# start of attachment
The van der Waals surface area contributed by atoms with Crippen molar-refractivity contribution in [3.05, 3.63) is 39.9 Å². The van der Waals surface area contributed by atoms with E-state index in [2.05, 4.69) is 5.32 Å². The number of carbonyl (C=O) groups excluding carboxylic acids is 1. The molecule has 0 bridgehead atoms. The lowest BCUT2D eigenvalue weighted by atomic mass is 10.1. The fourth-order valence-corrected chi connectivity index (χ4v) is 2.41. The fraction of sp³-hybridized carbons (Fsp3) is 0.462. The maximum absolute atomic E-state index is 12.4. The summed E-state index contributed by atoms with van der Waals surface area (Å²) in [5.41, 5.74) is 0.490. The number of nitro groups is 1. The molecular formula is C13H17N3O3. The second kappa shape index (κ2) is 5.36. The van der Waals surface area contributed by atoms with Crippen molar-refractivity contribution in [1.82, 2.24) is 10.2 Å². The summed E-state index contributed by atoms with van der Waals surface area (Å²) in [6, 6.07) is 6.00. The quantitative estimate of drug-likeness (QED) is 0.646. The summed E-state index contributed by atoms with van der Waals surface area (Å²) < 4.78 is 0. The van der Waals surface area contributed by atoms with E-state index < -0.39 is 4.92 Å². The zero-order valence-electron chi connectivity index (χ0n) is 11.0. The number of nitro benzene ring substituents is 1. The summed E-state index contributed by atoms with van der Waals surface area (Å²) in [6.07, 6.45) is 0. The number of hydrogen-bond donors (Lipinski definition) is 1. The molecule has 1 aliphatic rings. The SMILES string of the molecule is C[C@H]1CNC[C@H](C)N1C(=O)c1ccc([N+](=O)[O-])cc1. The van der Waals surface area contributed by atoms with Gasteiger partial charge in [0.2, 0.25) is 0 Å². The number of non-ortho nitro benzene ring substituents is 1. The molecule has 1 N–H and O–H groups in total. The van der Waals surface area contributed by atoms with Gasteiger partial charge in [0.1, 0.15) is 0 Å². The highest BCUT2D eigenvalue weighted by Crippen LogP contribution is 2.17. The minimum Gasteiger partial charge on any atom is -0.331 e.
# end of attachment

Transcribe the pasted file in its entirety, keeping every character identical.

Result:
The van der Waals surface area contributed by atoms with Crippen molar-refractivity contribution in [3.05, 3.63) is 39.9 Å². The van der Waals surface area contributed by atoms with E-state index in [2.05, 4.69) is 5.32 Å². The number of carbonyl (C=O) groups excluding carboxylic acids is 1. The molecule has 0 bridgehead atoms. The lowest BCUT2D eigenvalue weighted by atomic mass is 10.1. The fourth-order valence-corrected chi connectivity index (χ4v) is 2.41. The fraction of sp³-hybridized carbons (Fsp3) is 0.462. The maximum absolute atomic E-state index is 12.4. The summed E-state index contributed by atoms with van der Waals surface area (Å²) in [5.41, 5.74) is 0.490. The number of nitro groups is 1. The molecular formula is C13H17N3O3. The second kappa shape index (κ2) is 5.36. The van der Waals surface area contributed by atoms with Crippen molar-refractivity contribution in [1.82, 2.24) is 10.2 Å². The summed E-state index contributed by atoms with van der Waals surface area (Å²) in [6, 6.07) is 6.00. The quantitative estimate of drug-likeness (QED) is 0.646. The summed E-state index contributed by atoms with van der Waals surface area (Å²) < 4.78 is 0. The van der Waals surface area contributed by atoms with E-state index < -0.39 is 4.92 Å². The zero-order valence-electron chi connectivity index (χ0n) is 11.0. The number of nitro benzene ring substituents is 1. The summed E-state index contributed by atoms with van der Waals surface area (Å²) in [6.07, 6.45) is 0. The number of hydrogen-bond donors (Lipinski definition) is 1. The molecule has 1 aliphatic rings. The SMILES string of the molecule is C[C@H]1CNC[C@H](C)N1C(=O)c1ccc([N+](=O)[O-])cc1. The van der Waals surface area contributed by atoms with Gasteiger partial charge in [0.2, 0.25) is 0 Å². The number of non-ortho nitro benzene ring substituents is 1. The molecule has 1 N–H and O–H groups in total. The van der Waals surface area contributed by atoms with Gasteiger partial charge in [0.1, 0.15) is 0 Å². The highest BCUT2D eigenvalue weighted by Crippen LogP contribution is 2.17. The minimum Gasteiger partial charge on any atom is -0.331 e.